Sens. Patrick Leahy, D-Vt., and John Cornyn, R-Tex., introduced a bill this week to strengthen federal government efforts to combat copyright infringement and counterfeiting.

The Intellectual Property Enforcement Act would give civil copyright enforcement powers to the Attorney General and the Department of Justice. Currently, civil actions are initiated by rights holders, like record labels, while criminal enforcement is within the government's domain.

The bill would authorize additional funding to investigate and prosecute intellectual property crimes involving computers and the Internet. It would also require the FBI to assign a minimum of 10 agents to work on intellectual property crimes, and to classify both the importation and exportation of pirated works as infringement.

Leahy, chairman of the Senate Judiciary Committee, has indicated that improving enforcement is a central component of his intellectual property agenda this year.

"Copyright infringement silently drains America's economy and undermines the talent, creativity and initiative that are a great source of strength to our nation," Leahy said in a statement. "When we protect intellectual property from copyright infringement, we protect our economy and our ideas. I'm pleased to join with Senator Cornyn as we launch our examination of how we can better protect those ideas and products from illegal piracy, infringement and theft."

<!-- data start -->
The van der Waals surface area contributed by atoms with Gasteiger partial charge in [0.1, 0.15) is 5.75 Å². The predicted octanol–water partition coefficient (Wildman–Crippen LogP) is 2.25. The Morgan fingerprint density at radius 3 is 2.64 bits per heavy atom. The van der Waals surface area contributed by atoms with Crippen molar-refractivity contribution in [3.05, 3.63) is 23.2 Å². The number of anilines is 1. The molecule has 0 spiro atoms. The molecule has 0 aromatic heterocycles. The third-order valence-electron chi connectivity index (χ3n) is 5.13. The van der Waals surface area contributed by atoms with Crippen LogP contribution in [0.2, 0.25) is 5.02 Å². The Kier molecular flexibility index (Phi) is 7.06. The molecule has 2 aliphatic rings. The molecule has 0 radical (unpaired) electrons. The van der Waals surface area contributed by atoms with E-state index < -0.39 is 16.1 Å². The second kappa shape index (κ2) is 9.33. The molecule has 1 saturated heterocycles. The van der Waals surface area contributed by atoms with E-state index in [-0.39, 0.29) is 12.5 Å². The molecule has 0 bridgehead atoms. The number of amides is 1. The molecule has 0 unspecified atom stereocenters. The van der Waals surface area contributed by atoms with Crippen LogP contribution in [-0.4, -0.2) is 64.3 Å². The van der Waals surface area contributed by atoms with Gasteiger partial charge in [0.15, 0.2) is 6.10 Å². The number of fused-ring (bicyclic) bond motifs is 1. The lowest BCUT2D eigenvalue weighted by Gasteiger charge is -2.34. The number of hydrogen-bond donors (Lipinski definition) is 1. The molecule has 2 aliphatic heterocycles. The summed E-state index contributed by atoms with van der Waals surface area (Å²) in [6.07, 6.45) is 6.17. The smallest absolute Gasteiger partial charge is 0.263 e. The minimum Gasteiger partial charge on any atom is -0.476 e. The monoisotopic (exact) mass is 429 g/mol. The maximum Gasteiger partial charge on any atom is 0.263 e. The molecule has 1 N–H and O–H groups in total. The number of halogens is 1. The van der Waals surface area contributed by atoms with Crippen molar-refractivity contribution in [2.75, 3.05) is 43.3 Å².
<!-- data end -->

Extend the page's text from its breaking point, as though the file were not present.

Added Cornyn, a member of the Judiciary Committee: "Our bill gives the law enforcement community the additional tools needed to meet the growing threat to America's innovation economy posed by intellectual property pirates and counterfeiters."

A similar bill is expected to be introduced in the House.

The Senate Judiciary Committee on Wednesday also heard from a panel of government witnesses who testified about federal enforcement efforts. Witnesses included Kevin O'Connor, chairman of the Justice Department's Intellectual Property Task Force, and Sen. Evan Bayh, D-Ind., who earlier this year introduced legislation with Sen. George Voinovich, R-Ohio, to restructure the current inter-agency intellectual property enforcement structure.

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